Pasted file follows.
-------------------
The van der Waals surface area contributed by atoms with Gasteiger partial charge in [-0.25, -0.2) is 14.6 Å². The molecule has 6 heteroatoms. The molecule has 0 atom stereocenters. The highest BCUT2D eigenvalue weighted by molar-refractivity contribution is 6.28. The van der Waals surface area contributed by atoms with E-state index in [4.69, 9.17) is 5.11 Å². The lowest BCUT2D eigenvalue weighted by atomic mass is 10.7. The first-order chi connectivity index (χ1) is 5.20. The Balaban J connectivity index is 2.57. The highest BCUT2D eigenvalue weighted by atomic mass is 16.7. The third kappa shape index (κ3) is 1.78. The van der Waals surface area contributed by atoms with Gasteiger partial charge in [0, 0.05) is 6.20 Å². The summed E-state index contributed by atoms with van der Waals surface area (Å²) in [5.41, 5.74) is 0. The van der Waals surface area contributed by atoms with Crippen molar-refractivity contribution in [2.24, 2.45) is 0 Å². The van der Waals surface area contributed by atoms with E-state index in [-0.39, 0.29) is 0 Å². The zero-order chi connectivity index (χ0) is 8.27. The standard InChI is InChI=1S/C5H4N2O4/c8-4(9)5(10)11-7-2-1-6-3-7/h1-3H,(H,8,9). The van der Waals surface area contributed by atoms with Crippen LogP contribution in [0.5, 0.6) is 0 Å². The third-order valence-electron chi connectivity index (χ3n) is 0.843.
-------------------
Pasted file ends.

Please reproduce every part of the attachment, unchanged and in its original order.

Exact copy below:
The van der Waals surface area contributed by atoms with Gasteiger partial charge in [-0.25, -0.2) is 14.6 Å². The molecule has 6 heteroatoms. The molecule has 0 atom stereocenters. The highest BCUT2D eigenvalue weighted by molar-refractivity contribution is 6.28. The van der Waals surface area contributed by atoms with E-state index in [4.69, 9.17) is 5.11 Å². The lowest BCUT2D eigenvalue weighted by atomic mass is 10.7. The first-order chi connectivity index (χ1) is 5.20. The Balaban J connectivity index is 2.57. The highest BCUT2D eigenvalue weighted by atomic mass is 16.7. The third kappa shape index (κ3) is 1.78. The van der Waals surface area contributed by atoms with Gasteiger partial charge in [0, 0.05) is 6.20 Å². The summed E-state index contributed by atoms with van der Waals surface area (Å²) in [5.41, 5.74) is 0. The van der Waals surface area contributed by atoms with Crippen molar-refractivity contribution in [2.24, 2.45) is 0 Å². The van der Waals surface area contributed by atoms with E-state index in [-0.39, 0.29) is 0 Å². The zero-order chi connectivity index (χ0) is 8.27. The standard InChI is InChI=1S/C5H4N2O4/c8-4(9)5(10)11-7-2-1-6-3-7/h1-3H,(H,8,9). The van der Waals surface area contributed by atoms with Crippen LogP contribution in [0.5, 0.6) is 0 Å². The third-order valence-electron chi connectivity index (χ3n) is 0.843.